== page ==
Well over half a million boat people have fulfilled their objective and have found new homes, thanks to their acceptance for settlement by the United States and other traditional immigration countries, many European countries and also states which admit to their territory refugees rescued by ships sailing under their flag. But how many others have died before their dream was realized? The ordeal suffered by these people defies the imagination. A considerable number of those who flee are never heard of again; many others are marked for life.

All refugees are exposed to physical risks, whether they leave secretly across a border or as stowaways hidden in the luggage hole of a plane or underneath a railway carriage, not to speak of the moral suffering they endure when they leave familiar surroundings for an uncertain future and with the gloomy prospect of camp life. The odyssey of boat people, however, is a never-ending fight for survival from the moment they conceive their flight until they are admitted for permanent settlement - which may take months and sometimes years. Be this as it may, at the risk of their life and of that of their beloved ones, they set out on what might well become their last journey.

After days and sometimes weeks of wandering on the high seas, exhausted from their efforts to keep their unsteady craft going, with roars or makeshift sails after the engine has given up, succumbing to starvation and thirst, these most harassed victims of natural and man-made disasters gather their remaining strength to attract the attention of passing ships; but all too often their hopes are dashed and not just once, but dozens of times, day after day, night after night, their signals of distress are ignored.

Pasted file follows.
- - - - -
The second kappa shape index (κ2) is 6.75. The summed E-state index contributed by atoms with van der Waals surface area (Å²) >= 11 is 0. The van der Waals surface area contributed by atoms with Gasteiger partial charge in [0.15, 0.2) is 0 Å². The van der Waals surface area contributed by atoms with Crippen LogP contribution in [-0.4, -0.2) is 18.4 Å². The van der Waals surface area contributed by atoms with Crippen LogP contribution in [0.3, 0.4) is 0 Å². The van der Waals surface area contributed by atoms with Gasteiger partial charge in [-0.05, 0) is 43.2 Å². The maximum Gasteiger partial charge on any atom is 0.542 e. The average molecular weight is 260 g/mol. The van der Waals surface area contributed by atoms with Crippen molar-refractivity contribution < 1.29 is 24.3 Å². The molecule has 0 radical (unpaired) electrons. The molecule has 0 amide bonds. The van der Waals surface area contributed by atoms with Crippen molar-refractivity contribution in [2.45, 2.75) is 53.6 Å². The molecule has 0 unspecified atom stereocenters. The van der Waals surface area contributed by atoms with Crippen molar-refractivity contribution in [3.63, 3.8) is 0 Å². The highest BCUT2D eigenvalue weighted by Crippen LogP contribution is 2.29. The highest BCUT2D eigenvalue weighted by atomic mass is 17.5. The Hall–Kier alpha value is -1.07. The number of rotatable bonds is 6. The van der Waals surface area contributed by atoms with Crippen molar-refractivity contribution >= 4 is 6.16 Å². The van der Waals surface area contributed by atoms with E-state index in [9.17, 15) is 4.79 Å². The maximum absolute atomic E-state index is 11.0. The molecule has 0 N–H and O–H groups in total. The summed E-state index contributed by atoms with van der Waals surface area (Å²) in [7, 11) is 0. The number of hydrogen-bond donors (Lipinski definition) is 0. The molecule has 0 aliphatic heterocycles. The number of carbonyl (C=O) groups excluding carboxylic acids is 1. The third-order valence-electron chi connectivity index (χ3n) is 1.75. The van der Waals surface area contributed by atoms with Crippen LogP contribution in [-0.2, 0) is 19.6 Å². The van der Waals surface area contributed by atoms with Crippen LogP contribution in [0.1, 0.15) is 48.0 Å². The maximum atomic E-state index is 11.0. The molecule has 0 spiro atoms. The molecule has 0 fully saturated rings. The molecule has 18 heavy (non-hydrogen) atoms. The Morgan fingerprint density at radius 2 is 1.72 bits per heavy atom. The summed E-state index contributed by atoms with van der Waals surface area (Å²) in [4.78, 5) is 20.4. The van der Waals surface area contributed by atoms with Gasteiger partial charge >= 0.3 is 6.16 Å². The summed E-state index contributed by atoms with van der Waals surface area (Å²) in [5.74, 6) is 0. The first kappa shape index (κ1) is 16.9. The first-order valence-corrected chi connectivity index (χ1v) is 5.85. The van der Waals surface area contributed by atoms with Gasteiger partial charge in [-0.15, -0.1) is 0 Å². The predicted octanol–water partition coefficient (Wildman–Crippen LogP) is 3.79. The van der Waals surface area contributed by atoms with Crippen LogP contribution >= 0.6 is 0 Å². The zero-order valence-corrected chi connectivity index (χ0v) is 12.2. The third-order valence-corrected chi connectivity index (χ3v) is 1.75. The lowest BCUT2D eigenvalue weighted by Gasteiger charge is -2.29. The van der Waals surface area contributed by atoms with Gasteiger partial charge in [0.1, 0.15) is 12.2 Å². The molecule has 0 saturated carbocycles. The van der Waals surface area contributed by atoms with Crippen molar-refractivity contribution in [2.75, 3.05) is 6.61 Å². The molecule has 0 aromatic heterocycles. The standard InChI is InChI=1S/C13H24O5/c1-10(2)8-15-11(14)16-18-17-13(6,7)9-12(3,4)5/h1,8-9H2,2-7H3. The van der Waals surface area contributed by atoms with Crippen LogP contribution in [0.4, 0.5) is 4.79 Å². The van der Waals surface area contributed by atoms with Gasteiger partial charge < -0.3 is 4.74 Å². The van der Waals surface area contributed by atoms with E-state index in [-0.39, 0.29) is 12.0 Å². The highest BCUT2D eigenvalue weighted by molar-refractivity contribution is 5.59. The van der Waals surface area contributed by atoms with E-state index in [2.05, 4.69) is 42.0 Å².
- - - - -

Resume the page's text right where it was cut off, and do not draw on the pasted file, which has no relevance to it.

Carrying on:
In earlier days, ships were more likely to halt and pick up boat people, even if this meant steering a different course and experiencing difficulties in finding a country of first asylum where the refugees could disembark. Of course the rescue ship might be delayed, pending health control and processing for admission - and even more if the refugees are not allowed to land and if it should then proceed to another port. All this would also mean financial losses to the company and, consequently, trouble for the shipmaster. It follows that, especially since the late seventies, rescues have become fewer. It is true that an orderly departure programme put into effect by the Vietnam Government as of 1979 proved to be successful in that it offers a viable alternative to those who wish to depart. Even so, however, the problem of Indo-Chinese refugees has basically remained so that many of these unfortunate people continue to make the hazardous journey.